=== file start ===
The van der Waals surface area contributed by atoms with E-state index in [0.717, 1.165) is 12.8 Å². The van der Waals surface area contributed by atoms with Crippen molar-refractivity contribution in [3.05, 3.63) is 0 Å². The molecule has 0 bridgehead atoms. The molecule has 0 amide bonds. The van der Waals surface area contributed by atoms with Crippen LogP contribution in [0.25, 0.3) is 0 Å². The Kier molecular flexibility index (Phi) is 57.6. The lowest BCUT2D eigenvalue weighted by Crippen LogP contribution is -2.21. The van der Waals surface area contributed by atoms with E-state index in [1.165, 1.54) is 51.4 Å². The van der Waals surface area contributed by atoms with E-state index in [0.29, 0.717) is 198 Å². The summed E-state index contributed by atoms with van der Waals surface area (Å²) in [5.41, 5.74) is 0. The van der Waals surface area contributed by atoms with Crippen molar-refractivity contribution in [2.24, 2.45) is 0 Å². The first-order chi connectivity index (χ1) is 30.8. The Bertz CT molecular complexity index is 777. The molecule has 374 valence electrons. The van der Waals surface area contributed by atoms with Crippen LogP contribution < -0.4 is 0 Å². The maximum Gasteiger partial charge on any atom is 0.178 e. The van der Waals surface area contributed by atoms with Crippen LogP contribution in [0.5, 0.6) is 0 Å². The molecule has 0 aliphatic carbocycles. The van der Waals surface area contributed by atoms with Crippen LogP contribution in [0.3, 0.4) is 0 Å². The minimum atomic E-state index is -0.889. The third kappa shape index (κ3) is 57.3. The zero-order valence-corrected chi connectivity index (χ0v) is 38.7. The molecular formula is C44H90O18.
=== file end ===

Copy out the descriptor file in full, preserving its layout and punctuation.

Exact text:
The van der Waals surface area contributed by atoms with E-state index in [0.717, 1.165) is 12.8 Å². The van der Waals surface area contributed by atoms with Crippen molar-refractivity contribution in [3.05, 3.63) is 0 Å². The molecule has 0 bridgehead atoms. The molecule has 0 amide bonds. The van der Waals surface area contributed by atoms with Crippen LogP contribution in [0.25, 0.3) is 0 Å². The Kier molecular flexibility index (Phi) is 57.6. The lowest BCUT2D eigenvalue weighted by Crippen LogP contribution is -2.21. The van der Waals surface area contributed by atoms with E-state index in [1.165, 1.54) is 51.4 Å². The van der Waals surface area contributed by atoms with E-state index in [0.29, 0.717) is 198 Å². The summed E-state index contributed by atoms with van der Waals surface area (Å²) in [5.41, 5.74) is 0. The van der Waals surface area contributed by atoms with Crippen molar-refractivity contribution in [2.24, 2.45) is 0 Å². The first-order chi connectivity index (χ1) is 30.8. The Bertz CT molecular complexity index is 777. The molecule has 374 valence electrons. The van der Waals surface area contributed by atoms with Crippen LogP contribution < -0.4 is 0 Å². The maximum Gasteiger partial charge on any atom is 0.178 e. The van der Waals surface area contributed by atoms with Crippen LogP contribution in [0.5, 0.6) is 0 Å². The molecule has 0 aliphatic carbocycles. The van der Waals surface area contributed by atoms with Crippen LogP contribution in [0.3, 0.4) is 0 Å². The minimum atomic E-state index is -0.889. The third kappa shape index (κ3) is 57.3. The zero-order valence-corrected chi connectivity index (χ0v) is 38.7. The molecular formula is C44H90O18.